It is important to recognize that while the public health field is placing greater emphasis on understanding the sources of knowledge used in evidence-informed decision-making, other fields of inquiry already have an advanced understanding of knowledge types and practice-relevant applications of them. For example, management and organizational behaviour theorists describe tacit knowledge as “know-how” gained from informal learning processes [11, 12] that is used for non- market oriented tasks such as bartering and trading [11]. A review from the educational psychology literature provides a framework of types and qualities of knowledge that can be used for assessing learning goals or instructional goal [13], demonstrating how far along this area has come with respect to identifying and applying knowledge types. Organisations but may have little meaning for them and not be readily actionable. Many other fields, such as sociology [14], have also approached the problem of understanding informal knowledge. For this study, we borrow common concepts like experiential knowledge to think about and sometimes describe this study but public health’s unique characteristics [15] requires a context-sensitive approach to the application of knowledge types.

The emerging public health literature related to informal knowledge reflects various types. One type is considered to be local knowledge or that which comes from individuals in their specific social contexts and is shaped by (among other factors) gender, ethnic background, personal history, and community understanding [16]. Other research distinguishes the explicit, formalized or codified knowledge possessed by practitioners from the informal knowledge practitioners’ gain from experience learning in their own professional context [17, 18]. Informal knowledge can also take the form of knowledge held by scientific or professional experts in a particular field [12]. Experts gain knowledge formally (e.g., post-secondary training) and informally (e.g., practice and working with specific high-need populations). There is a well-established scientific literature base about experts and how they may differ from non-experts in terms of their development, training, reasoning, knowledge, social support, and innate talent [1922]. Despite the various types of informal knowledge that are apparent from the literature, there is no agreed upon framework for identifying and defining them.

While some well-accepted knowledge translation (KT) frameworks do point to the importance of clinical expertise, patient preferences, local data, and context [23, 24], little direction exists in the published literature for public health practitioners in terms of using informal knowledge. In one study, the validity of informal knowledge was determined by personal knowledge, intuition, and the level of trust and experience held by the person conveying the knowledge [8]. Issues related to timeliness and relevance may also be relevant to supporting the use of informal knowledge [9].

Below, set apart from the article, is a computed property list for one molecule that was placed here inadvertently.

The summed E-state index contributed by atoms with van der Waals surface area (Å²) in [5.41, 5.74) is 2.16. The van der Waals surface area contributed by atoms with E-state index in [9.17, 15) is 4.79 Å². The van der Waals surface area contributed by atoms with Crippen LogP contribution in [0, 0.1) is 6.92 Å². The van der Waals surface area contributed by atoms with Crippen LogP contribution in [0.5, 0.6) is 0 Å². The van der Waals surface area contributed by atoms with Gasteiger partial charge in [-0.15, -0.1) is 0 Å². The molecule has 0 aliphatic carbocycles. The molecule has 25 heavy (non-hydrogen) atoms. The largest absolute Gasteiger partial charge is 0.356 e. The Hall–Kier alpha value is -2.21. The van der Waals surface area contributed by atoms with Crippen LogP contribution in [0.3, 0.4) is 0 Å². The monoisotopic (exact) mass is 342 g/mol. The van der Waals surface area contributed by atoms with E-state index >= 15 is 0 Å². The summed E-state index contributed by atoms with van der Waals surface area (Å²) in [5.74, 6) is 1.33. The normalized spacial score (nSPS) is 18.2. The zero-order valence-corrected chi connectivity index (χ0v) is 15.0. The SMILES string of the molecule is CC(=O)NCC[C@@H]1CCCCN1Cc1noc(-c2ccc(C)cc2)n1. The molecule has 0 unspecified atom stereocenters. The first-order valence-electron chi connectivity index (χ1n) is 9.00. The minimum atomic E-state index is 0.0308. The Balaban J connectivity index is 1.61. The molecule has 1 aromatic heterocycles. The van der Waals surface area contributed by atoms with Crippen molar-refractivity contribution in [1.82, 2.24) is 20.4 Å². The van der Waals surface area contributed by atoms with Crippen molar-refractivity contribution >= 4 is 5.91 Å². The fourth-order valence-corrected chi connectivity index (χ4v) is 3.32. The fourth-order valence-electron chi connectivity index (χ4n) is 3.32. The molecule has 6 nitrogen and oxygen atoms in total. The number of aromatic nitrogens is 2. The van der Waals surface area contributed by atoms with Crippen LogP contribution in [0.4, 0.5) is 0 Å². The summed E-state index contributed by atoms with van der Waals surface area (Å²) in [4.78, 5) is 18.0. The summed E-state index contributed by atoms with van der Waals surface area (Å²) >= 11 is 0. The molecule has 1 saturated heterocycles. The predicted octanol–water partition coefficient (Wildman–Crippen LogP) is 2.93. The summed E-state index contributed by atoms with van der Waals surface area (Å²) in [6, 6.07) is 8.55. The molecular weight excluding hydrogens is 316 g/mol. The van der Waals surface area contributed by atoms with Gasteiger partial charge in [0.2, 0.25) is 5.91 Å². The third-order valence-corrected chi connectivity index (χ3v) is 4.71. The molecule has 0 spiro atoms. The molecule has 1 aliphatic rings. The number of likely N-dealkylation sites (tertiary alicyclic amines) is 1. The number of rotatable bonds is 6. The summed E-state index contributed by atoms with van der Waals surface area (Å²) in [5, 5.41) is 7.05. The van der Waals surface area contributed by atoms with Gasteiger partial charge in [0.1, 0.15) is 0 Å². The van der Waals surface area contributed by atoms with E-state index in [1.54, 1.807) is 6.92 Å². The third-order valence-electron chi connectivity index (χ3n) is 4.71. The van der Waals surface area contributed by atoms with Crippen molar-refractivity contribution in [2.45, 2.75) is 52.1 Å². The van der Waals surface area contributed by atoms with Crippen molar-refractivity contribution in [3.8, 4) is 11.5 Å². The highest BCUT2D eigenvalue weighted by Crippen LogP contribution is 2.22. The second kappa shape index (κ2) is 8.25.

The published KT literature does include guidance on how to use research evidence in decision-making [2327]. A commonly referred to model among public health practitioners is the Knowledge-to-Action Framework [23], which is based on theories of planned action. According to Graham and Tetroe [28] planned action or change refers to logically and systematically engineering change to occur in a specific group or setting. In this regard, a planned action theory could be used to devise an intervention to improve evidence-informed decision-making. Planned action theories can also be considered collectively to inform the theoretical development of models or frameworks for use in specific contexts (e.g., as a tool to support public health planners).

Given the importance of informal knowledge in public health practice and the lack of guidance on how to use it, we wanted to explore the nature of informal knowledge underpinning KT practice in public health. Since Graham’s Knowledge-to-Action Framework [23] is commonly applied within public health practice [29], we focused our study on analysing the planned action theories comprising its theoretical basis. Further, development of the KTA framework did not include an assessment of the nature of the knowledge used by planned action theories, not is such an assessment available from the within the public health oriented KT literature.